Sunday, December 21, 2014

Window on Eurasia: Instability Leading Russians and Ukrainians to Turn to Sects, Orthodox Missionary Warns

Paul Goble


            Staunton, December 21 – Social and political instability is a breeding ground for sectarian religious groups, with those who feel threatened by war, falling standards of living, and uncertainty about the future often turning to radical sectarian groups because the latter “promise an easy answer to all problems,” according to Vitaly Pitanov.


            Pitanov, head of the Russian Orthodox Stavros Missionary Center and someone who has frequently written about sects, long a Russian Orthodox concern, says that the situation in Ukraine has already driven many there into the arms of the sectarians and that it will do the same in Russia as well (


            “What is now taking place in Ukraine will begin in Russia tomorrow; there are all the preconditions for that,” Pitanov says. For sectarians to gain ground, there is no need for a war because it is already clear in Russia, “there is a mass impoverishment of people” and many fear that their lives are beyond their own control.  Such people turn to sectarians.


            According to the Orthodox missionary, “sects in Russia have a glorious future,” especially since neither the government nor the leadership of the Moscow Patriarchate appears to have “any understanding of this threat” or how to counter it. Instead, both make loud declarations and engage only in “the stormy imitation of activity.”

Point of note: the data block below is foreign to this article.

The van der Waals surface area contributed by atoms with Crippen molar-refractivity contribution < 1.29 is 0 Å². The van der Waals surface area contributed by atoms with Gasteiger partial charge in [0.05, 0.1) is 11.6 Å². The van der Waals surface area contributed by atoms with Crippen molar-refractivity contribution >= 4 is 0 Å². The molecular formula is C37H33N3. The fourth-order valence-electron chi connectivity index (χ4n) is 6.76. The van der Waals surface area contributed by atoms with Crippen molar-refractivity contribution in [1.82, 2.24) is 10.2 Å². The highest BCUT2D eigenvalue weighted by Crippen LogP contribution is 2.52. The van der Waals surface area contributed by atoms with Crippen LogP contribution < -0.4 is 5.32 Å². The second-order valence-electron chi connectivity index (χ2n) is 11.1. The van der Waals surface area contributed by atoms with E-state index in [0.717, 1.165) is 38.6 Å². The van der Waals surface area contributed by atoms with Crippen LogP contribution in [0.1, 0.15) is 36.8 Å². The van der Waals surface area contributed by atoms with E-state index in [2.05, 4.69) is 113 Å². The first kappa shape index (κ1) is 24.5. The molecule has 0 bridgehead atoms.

Many in the government and clerical hierarchies believe that they can struggle with sects via the courts or by gathering compromising information about the sectarians and then distributing that through the media.  But experience shows that “the effectiveness of such measures is minuscule.”


            If the population is to be protected from the spread of sectarian groups, what must be done is to counter their ideological appeals by working with the worldviews of others before they can be recruited.  Pitanov says his organization is doing that but has little financial support and therefore can “do little.”


            He says that he would like the government to “more actively support” what he and others like him are doing. If that doesn’t happen, however, then Russia will face “exactly the same situation regarding the spread of destructive cults which we see in the neighboring country” of Ukraine.



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